A new probe by the Competition and Markets Authority (CMA) is set to examine whether Apple App Store policies are inhibiting app developers.
In a statement yesterday, the competition watchdog announced it will investigate whether Apple’s terms and conditions for app developers are anti-competitive.
The CMA also said the investigation will consider if Apple holds a dominant position with regard to the distribution of apps on Apple devices in the UK. The watchdog is concerned that the firm’s policies could result in users having less choice or paying higher prices for apps.
Commenting on the investigation, CMA Chief Executive Andrea Coscelli said: “Millions of us use apps every day to check the weather, play a game or order a takeaway.
“So, complaints that Apple is using its market position to set terms which are unfair or may restrict competition and choice – potentially causing customers to lose out when buying and using apps – warrant careful scrutiny.”
According to the watchdog, the investigation follows a series of complaints from developers alleging unfair practices by the tech giant, with Epic Games a notable critic of Apple’s policies.
Apps available through the Apple App Store must be approved by the tech giant, and approval often rests on developers agreeing to various terms and conditions.
Some developers have complained that these terms force them to only distribute their apps to iPhones and iPads via the App Store. Similarly, complaints have been made over the commission which Apple takes.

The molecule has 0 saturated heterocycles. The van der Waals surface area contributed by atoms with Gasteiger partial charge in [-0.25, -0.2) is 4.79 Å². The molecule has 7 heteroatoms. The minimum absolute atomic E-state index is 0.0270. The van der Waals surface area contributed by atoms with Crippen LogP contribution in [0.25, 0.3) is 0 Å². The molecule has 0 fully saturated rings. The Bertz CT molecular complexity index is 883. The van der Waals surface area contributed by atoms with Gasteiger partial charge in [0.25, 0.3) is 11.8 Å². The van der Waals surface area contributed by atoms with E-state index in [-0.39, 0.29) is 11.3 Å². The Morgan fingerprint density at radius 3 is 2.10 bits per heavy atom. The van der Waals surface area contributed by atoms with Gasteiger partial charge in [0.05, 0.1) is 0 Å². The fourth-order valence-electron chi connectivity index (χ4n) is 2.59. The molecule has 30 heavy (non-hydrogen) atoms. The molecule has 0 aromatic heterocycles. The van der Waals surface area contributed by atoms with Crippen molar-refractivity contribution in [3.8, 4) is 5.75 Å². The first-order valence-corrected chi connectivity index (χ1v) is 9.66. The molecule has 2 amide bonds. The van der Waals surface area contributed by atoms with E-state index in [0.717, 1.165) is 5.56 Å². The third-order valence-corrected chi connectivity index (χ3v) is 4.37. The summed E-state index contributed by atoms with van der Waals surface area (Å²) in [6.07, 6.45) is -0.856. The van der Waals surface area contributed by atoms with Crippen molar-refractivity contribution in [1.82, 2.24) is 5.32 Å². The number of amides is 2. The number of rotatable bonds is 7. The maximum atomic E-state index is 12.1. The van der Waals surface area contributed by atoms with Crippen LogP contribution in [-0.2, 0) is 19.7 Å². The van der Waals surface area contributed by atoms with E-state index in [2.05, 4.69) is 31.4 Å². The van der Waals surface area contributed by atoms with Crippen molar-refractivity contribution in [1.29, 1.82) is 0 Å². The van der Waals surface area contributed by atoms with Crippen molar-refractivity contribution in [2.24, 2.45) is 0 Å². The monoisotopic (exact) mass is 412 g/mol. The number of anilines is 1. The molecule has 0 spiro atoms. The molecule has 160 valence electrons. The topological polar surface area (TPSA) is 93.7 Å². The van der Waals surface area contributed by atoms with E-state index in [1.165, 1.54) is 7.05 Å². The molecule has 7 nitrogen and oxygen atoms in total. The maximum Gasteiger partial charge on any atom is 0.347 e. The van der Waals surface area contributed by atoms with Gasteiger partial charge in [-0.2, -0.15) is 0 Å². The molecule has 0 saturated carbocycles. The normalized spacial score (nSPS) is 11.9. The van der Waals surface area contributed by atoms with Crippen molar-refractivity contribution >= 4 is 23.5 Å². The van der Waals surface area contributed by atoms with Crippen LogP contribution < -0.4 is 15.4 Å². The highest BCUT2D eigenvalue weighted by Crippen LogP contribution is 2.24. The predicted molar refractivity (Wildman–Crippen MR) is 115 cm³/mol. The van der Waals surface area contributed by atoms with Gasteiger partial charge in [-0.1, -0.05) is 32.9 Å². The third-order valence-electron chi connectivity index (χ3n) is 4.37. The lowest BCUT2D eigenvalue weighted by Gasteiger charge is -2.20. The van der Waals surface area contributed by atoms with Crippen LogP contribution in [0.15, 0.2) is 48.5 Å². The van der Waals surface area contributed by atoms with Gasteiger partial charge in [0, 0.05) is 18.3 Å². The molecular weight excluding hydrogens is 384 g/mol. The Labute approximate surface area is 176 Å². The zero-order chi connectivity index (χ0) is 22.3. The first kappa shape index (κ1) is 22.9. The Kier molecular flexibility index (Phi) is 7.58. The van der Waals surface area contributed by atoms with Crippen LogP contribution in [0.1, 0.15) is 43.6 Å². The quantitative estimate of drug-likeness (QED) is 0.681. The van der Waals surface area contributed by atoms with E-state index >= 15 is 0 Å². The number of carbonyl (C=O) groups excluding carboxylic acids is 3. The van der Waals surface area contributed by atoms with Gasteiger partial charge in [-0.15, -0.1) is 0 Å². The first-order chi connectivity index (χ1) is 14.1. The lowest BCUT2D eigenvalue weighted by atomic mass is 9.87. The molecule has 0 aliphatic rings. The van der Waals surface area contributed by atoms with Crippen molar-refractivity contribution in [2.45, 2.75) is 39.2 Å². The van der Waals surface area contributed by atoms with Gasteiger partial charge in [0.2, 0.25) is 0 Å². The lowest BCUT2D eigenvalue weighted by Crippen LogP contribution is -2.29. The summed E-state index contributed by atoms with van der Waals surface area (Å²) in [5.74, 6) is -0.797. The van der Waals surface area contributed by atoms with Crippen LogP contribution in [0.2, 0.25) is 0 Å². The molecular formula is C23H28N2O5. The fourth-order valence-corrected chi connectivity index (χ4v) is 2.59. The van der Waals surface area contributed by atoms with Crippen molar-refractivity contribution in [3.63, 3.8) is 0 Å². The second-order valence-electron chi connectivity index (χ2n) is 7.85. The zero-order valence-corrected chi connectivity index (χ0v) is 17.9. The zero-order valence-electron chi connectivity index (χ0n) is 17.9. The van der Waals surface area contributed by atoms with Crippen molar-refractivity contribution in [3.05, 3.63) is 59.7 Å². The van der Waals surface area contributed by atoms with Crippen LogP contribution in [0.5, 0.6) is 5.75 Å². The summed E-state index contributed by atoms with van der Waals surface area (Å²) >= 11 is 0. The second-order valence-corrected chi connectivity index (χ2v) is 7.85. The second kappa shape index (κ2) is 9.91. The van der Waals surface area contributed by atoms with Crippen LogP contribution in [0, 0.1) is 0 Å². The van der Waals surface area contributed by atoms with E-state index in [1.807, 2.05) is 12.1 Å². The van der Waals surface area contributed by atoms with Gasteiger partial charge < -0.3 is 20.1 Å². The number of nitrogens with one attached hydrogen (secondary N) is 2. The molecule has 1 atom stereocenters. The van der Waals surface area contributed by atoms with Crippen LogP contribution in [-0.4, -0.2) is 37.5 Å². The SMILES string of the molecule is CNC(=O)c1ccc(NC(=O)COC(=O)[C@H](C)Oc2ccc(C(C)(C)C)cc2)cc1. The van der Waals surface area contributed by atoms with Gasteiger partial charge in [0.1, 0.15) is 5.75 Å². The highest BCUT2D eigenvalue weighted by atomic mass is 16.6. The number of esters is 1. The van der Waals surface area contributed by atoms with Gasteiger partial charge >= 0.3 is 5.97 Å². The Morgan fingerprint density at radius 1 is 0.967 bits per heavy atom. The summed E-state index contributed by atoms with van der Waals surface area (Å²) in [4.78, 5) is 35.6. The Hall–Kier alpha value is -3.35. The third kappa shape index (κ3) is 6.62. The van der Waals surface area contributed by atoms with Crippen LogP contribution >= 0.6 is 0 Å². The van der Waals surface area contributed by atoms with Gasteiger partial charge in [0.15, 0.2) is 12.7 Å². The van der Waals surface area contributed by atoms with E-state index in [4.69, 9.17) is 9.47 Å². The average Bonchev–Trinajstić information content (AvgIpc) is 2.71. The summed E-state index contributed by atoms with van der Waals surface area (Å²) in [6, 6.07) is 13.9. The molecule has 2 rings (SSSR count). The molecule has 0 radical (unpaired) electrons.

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Developers who offer ‘in-app’’ features, add-ons or upgrades are required to use Apple’s own payment system rather than an alternative. Additionally, Apple charges a commission of up to 30% – a policy which has raised concerns among high-profile developers.
In November 2020 Apple announced it will lower the commission it charges on a range of third-party apps.
Through the App Store Small Business Program, the company revealed it will reduce its commission from 30% to 15% for any developers that made under $1 million in revenue.
Responding to the CMA announcement, Apple said: “We believe in thriving and competitive markets where any great idea can flourish.
“We look forward to working with the UK Competition and Markets Authority to explain how our guidelines for privacy, security and content have made the App Store a trusted marketplace for both consumers and developers.”
Apple’s App Store policies also brought the company to blows with Epic Games last year.
In August, the games developer was banned from the App Store after attempting to bypass the company’s policies and allow Fortnite players to buy virtual currency at a cheaper rate.
Epic Games was subsequently banned from both Apple and Google’s app stores over the issue, which sparked a damaging legal dispute.
Apple is currently the subject of four antitrust probes by the European Commission, all of which were launched before the UK’s Brexit transition period. These also include three open investigations into the App Store.
The CMA confirmed it “continues to coordinate closely” with the European Commission, as well as other pan-European agencies, amid the ongoing investigations.